Series on Currency: The basics of Trade

A huddle of multiple rocks and minerals from around the world, of varying shapes and colors.
Note: Our rock collection was used as currency of love; every trip I took, I always brought Meghan back the one I thought was really pretty. We now have hundreds of rocks. I am a penguin.

Introduction

We typically focus on historical recipes, but we decided that we need to do a separate series – archaeological knowledge. The first run is going to be on Currency; with multiple parts explaining its context within different time periods, regions and impacts.

Currency, Money, Mula, Duckets; whether you like it or not, is a part of our lives. There isn’t much you can get these days without it. However, paper or coin money hasn’t always been what we used for goods or services. In this multi-part series, I will focus on what cultures used to purchase food and food preparation goods. When possible, I will provide how much food may have cost, but this won’t always be possible due to the lack of records on it or the lack of currency, as we know it. 

Nevertheless, before we get into the cultures that we have looked at so far, I would like to look at trading in pre-history. For context, pre-history is before recored history. Meaning, that we have the archeological record to guide what we know about trade. 

Trade – A market for shiny things!

A close-up photo of rose quartz

Trade is something that can be difficult to identify in the archeological record. Since we do not have any written record or at the very least, a time machine; it is difficult to know if items that were been found hundreds of kilometers from their site of origin. That is to say, rocks that are not geologically present in one area being found at sites where the rock cannot have originated, were brought to their new location by someone who believed the rock was beautiful and wanted to carry it with them or if the rock got there by means of trade. This lack of context makes it difficult to identify if it was a trade of a rock from the individuals home for the new shiny rock or traded for food.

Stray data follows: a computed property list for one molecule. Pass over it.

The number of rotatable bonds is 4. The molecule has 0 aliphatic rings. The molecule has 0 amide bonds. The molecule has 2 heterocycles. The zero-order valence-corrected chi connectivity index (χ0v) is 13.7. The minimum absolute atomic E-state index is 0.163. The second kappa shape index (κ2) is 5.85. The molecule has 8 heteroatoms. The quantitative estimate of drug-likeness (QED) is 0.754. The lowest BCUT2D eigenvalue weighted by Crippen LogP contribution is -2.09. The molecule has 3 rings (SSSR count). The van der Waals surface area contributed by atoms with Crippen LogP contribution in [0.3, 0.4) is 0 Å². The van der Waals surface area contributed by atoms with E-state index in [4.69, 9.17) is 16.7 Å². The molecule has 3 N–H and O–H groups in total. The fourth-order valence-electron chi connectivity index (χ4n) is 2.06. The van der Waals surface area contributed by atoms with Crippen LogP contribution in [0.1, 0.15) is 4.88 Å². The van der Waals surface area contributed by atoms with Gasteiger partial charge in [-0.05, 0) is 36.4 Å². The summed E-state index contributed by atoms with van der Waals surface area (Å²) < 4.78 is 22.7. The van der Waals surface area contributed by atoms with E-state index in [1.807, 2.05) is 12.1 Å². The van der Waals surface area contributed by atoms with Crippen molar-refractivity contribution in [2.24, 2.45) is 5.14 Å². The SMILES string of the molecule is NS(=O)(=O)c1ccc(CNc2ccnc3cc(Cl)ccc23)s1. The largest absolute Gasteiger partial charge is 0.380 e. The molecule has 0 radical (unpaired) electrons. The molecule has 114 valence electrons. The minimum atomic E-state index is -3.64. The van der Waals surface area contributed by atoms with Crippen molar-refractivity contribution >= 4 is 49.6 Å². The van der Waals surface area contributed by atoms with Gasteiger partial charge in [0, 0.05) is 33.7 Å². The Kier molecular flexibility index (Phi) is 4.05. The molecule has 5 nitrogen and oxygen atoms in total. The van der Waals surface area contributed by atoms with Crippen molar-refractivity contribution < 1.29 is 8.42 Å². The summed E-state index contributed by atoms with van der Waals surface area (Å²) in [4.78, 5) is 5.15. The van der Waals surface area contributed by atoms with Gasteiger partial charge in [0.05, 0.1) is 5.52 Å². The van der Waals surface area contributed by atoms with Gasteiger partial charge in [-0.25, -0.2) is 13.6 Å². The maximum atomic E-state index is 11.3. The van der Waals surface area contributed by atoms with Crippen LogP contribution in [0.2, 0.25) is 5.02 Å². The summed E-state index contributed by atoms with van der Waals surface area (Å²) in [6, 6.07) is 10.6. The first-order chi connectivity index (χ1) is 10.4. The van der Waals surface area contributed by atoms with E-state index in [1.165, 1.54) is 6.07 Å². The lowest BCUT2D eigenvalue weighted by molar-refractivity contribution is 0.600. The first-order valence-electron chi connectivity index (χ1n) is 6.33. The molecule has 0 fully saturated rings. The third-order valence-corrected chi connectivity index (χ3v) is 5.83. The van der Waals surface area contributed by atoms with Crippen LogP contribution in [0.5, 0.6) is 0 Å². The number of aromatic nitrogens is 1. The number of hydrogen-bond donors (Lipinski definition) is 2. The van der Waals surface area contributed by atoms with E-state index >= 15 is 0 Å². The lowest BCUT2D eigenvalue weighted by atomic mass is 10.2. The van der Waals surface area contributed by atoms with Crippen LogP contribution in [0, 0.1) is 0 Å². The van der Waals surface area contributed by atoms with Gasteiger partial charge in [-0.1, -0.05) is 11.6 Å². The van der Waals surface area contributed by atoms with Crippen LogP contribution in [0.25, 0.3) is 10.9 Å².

Why do I want that rock?

A close-up of a blue-colored rock

So, let’s start with why we would trade. The simple answer to that is many of the same reasons we trade today. You have a shiny rock and I want that shiny rock. After we have established that I want that rock, we have a couple of options before us. 

  • The first and easiest option is I offer you something I believe would be of value to you. 
  • The second and much more complicated option; I take the rock from you by force, but this would lead to a whole host of other problems that neither of us want, especially because I may not come out on top and I will never get my shiny rock. 
  • Therefore, I decide that I am going to pick up a rock off the ground and offer that as trade for your rock. This probably won’t work for you because this rock is abundant in the area you live in. You would much prefer something that isn’t available in your geographical location. So you ask for a shell necklace I am wearing and we agree that is a fair trade. 

How much do you want for that rock?

A close-up photo of a pink/black quartz

This is an act that many of us more than likely went through when we were young children and money didn’t have any real meaning or value to us. We would think that we where richer than anyone has ever been when we are given $10 and you fully believe that you could buy the moon with that amount of money. However,  one day you’ll grow up and find out that $10 won’t buy you much of anything and there is no possible way that it will be enough to purchase the moon even if it where available to purchased (See attempts to buy/sell parts of moon)… 

Sorry I blacked out there for a minute. I am not bitter at all about my inability to purchase the biggest, shiniest rock, that I have ever seen. 

Getting back on track; there is evidence of exchange in the archeological record, in the sense of a barter system, going back for as long as humans have coveted items that can’t found were they live. 

Conclusion

In the following weeks, I will go in-depth with the history of exchange and trade. Starting with the Paleolithic and moving on to the societies and cultures that we have been looking at. I hope you enjoy this series, and any future ones of my Archaeological Knowledge.

Part 2 – Upper Paleolithic and Currency

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